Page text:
Hank Williams (September 17, 1923 – January 1, 1953), born Hiram King Williams, was an American singer-songwriter and musician regarded as the most important country music artist of all time. Williams recorded 35 singles (five released posthumously) that would place in the Top 10 of the Billboard Country & Western Best Sellers chart, including 11 that ranked number one.
Born in Mount Olive, Butler County, Alabama, Williams moved to Georgiana, where he met Rufus Payne, a black street performer who gave him guitar lessons in exchange for meals. Payne had a major influence on Williams's later musical style. During this time, Williams informally changed his name to Hank, believing it to be a better name for country music. After moving to Montgomery, Williams began his career in 1937 when WSFA radio station producers hired him to perform and host a 15-minute program. He formed as backup the Drifting Cowboys band, which was managed by his mother, and dropped out of school to devote all of his time to his career.
When several of his band members were conscripted to military service during World War II, Williams had trouble with their replacements and started drinking heavily, causing WSFA to dismiss him. Williams eventually married Audrey Sheppard, who became his manager for nearly a decade. After recording "Never Again" and "Honky Tonkin'" with Sterling Records, he signed a contract with MGM Records. In 1948 he released "Move it on Over," which became a hit, and also joined the Louisiana Hayride radio program. In 1949, he released a cover of "Lovesick Blues," which carried him into the mainstream of music. After an initial rejection, Williams joined the Grand Ole Opry. He had 11 number one songs between 1948 and 1953, though he was unable to read or notate music to any significant degree. Among the hits he wrote were "Your Cheatin' Heart," "Hey, Good Lookin'," and "I'm So Lonesome I Could Cry."
During his last years Williams's consumption of alcohol, morphine and other painkillers severely compromised his professional and personal life. He divorced his wife and was dismissed by the Grand Ole Opry due to frequent drunkenness. Williams died suddenly in the early morning hours of New Years Day in 1953 at the age of 29. Despite his short life, Williams has had a major influence on country music. The songs he wrote and recorded have been covered by numerous artists, many of whom have also had hits with the tunes, in a range of pop, gospel, blues and rock styles.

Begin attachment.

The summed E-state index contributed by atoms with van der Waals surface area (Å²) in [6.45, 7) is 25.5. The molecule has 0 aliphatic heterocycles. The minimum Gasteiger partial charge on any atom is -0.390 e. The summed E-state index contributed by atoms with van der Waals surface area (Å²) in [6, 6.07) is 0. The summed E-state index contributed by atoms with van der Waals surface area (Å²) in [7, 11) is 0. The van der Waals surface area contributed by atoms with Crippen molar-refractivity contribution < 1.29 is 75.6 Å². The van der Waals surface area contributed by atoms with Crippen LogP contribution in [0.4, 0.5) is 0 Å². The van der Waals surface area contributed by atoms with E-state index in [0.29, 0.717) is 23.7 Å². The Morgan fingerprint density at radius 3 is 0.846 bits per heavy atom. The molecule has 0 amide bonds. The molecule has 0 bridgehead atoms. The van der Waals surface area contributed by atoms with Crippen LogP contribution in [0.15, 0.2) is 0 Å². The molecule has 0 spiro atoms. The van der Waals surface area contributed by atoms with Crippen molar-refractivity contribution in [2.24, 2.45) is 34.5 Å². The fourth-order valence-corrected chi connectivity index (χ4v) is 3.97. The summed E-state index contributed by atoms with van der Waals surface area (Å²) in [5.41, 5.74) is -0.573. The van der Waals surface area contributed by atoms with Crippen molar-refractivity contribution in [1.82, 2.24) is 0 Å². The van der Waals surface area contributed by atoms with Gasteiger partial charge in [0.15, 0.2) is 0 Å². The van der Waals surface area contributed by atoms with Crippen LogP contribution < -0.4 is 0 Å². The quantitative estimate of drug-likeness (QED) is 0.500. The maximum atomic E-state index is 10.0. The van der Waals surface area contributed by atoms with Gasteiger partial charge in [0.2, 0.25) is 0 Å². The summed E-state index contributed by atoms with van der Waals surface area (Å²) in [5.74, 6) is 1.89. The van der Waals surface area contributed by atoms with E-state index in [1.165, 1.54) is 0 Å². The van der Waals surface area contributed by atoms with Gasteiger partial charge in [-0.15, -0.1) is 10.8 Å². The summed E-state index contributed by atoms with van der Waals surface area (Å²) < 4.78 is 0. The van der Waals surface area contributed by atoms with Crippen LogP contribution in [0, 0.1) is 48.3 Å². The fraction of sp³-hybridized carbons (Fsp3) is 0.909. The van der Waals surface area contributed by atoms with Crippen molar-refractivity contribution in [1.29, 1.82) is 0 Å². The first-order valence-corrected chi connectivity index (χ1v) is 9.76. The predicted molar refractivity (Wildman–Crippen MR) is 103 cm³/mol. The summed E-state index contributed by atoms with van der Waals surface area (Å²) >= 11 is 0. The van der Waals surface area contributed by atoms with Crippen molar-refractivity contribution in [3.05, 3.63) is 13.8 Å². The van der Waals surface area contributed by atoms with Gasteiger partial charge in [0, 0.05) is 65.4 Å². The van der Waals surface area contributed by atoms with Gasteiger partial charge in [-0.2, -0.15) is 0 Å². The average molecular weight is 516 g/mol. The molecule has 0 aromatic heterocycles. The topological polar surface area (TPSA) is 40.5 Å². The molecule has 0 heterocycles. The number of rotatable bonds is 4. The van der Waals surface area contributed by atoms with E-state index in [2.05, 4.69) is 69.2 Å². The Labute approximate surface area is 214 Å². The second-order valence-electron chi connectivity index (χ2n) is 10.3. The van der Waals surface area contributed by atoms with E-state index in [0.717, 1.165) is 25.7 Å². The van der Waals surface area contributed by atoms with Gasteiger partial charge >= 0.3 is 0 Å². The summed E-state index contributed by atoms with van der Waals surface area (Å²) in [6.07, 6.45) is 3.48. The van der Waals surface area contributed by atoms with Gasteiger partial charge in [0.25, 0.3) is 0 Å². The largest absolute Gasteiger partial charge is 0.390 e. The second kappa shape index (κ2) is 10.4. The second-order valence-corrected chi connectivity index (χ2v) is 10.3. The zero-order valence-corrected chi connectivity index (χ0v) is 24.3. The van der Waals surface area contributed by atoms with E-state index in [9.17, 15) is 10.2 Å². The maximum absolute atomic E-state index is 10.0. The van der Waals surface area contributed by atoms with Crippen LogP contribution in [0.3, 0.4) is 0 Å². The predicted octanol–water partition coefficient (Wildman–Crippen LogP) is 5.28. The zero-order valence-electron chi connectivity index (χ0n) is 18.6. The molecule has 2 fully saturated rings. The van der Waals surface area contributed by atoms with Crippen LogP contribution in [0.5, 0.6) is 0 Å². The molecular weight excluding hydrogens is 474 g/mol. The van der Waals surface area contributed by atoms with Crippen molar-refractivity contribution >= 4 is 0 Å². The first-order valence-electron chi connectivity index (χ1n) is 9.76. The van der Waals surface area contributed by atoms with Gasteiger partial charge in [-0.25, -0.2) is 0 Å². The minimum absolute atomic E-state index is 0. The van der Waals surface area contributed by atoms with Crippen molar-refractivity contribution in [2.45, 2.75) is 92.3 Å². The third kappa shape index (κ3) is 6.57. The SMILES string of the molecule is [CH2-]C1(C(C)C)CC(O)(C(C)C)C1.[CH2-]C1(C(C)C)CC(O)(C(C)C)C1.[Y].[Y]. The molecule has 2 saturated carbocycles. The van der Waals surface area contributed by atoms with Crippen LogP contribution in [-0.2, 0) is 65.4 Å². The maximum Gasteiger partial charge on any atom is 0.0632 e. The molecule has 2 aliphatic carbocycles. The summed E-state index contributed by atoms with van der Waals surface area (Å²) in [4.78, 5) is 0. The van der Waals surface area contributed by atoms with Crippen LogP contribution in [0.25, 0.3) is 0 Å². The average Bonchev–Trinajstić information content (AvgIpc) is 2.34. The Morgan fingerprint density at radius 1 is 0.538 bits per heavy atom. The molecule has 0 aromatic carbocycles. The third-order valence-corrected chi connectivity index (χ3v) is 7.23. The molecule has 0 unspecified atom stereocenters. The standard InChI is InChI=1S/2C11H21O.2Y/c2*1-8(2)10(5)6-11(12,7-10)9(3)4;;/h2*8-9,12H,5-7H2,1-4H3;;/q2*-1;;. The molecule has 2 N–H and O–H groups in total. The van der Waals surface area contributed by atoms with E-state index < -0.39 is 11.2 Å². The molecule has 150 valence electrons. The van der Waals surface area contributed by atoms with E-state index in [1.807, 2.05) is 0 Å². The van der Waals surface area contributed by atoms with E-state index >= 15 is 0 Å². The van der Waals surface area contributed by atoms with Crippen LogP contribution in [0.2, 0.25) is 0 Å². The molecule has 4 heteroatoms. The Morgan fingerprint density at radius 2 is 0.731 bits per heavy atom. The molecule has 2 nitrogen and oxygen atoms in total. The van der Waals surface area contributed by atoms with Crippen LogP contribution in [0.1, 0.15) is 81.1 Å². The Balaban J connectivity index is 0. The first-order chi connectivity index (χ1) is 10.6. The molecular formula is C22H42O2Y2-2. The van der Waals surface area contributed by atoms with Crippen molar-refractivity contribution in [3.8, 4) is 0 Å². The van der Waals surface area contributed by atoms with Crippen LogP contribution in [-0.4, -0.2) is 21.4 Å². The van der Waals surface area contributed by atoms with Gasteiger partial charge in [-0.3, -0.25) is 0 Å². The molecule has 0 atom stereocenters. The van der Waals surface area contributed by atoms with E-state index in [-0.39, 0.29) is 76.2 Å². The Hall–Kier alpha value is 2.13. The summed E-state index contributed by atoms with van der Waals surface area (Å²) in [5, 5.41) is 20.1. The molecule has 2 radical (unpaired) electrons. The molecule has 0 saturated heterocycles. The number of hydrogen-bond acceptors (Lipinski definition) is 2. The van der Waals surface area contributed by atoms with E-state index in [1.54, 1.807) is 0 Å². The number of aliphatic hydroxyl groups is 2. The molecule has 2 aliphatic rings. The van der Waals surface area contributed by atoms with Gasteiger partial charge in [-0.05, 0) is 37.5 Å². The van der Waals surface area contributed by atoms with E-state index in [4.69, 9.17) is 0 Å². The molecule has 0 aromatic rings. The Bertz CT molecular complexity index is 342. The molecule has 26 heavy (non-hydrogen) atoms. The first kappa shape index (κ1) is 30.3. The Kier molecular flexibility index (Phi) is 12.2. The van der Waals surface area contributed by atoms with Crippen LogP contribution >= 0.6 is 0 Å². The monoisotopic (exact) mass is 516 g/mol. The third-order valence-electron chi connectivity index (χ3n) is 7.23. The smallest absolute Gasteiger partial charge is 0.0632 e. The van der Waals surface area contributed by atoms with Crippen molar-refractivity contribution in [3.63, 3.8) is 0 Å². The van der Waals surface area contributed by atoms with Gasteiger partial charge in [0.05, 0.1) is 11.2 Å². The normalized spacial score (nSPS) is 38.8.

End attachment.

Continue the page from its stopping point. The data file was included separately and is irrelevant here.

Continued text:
Alabama governor Gordon Persons officially proclaimed September 21 "Hank Williams Day". The first celebration, in 1954 featured the unveiling of a monument at the Cramton Bowl, that was later placed in the grave site of Williams. The ceremony featured Ferlin Husky interpreting "I Saw the Light".
Williams had 11 number one hits in his career ("Lovesick Blues," "Long Gone Lonesome Blues," "Why Don't You Love Me," "Moanin' the Blues," "Cold, Cold Heart," "Hey, Good Lookin'," "Jambalaya (On the Bayou)," "I'll Never Get Out of This World Alive," "Kaw-Liga," "Your Cheatin' Heart," and "Take These Chains from My Heart"), as well as many other top ten hits.
In 1961, Williams was inducted into the Country Music Hall of Fame, and he was inducted in the Alabama Music Hall of Fame in 1985. In 1987, he was inducted in the Rock and Roll Hall of Fame under the category Early Influence. He was ranked second in CMT's 40 Greatest Men of Country Music in 2003, behind only Johnny Cash. His son, Hank Jr., was ranked on the same list. In 2004 Rolling Stone ranked him number 74 on its list of the 100 Greatest Artists of All Time. The website Acclaimedmusic, which collates recommendations of albums and recording artists, has a year-by-year recommendation for top artists. Hank Williams is ranked first for the decade 1940–1949 for his song "I'm So Lonesome I Could Cry." Many rock and roll pioneers of the 1950s, such as Elvis Presley, Bob Dylan and Jerry Lee Lewis recorded Williams songs early in their careers.